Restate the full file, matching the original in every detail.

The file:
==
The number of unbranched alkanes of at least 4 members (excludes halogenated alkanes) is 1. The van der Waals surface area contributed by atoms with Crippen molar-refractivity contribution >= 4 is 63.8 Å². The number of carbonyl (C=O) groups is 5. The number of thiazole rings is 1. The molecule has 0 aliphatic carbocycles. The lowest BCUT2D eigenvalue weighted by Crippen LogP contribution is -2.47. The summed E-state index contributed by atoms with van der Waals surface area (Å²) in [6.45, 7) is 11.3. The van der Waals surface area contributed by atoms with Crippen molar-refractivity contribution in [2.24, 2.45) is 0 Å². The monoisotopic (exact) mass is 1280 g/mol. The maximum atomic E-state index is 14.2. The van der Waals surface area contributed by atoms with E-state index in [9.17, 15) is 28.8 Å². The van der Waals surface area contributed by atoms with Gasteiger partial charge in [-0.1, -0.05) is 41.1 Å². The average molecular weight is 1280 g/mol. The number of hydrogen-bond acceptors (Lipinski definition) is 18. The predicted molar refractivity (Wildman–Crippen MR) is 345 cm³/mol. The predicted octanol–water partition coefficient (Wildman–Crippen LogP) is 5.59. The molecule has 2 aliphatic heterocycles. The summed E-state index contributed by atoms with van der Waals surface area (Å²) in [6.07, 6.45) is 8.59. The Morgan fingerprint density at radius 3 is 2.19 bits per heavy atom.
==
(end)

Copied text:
The number of unbranched alkanes of at least 4 members (excludes halogenated alkanes) is 1. The van der Waals surface area contributed by atoms with Crippen molar-refractivity contribution >= 4 is 63.8 Å². The number of carbonyl (C=O) groups is 5. The number of thiazole rings is 1. The molecule has 0 aliphatic carbocycles. The lowest BCUT2D eigenvalue weighted by Crippen LogP contribution is -2.47. The summed E-state index contributed by atoms with van der Waals surface area (Å²) in [6.45, 7) is 11.3. The van der Waals surface area contributed by atoms with Crippen molar-refractivity contribution in [2.24, 2.45) is 0 Å². The monoisotopic (exact) mass is 1280 g/mol. The maximum atomic E-state index is 14.2. The van der Waals surface area contributed by atoms with E-state index in [9.17, 15) is 28.8 Å². The van der Waals surface area contributed by atoms with Gasteiger partial charge in [-0.1, -0.05) is 41.1 Å². The average molecular weight is 1280 g/mol. The number of hydrogen-bond acceptors (Lipinski definition) is 18. The predicted molar refractivity (Wildman–Crippen MR) is 345 cm³/mol. The predicted octanol–water partition coefficient (Wildman–Crippen LogP) is 5.59. The molecule has 2 aliphatic heterocycles. The summed E-state index contributed by atoms with van der Waals surface area (Å²) in [6.07, 6.45) is 8.59. The Morgan fingerprint density at radius 3 is 2.19 bits per heavy atom.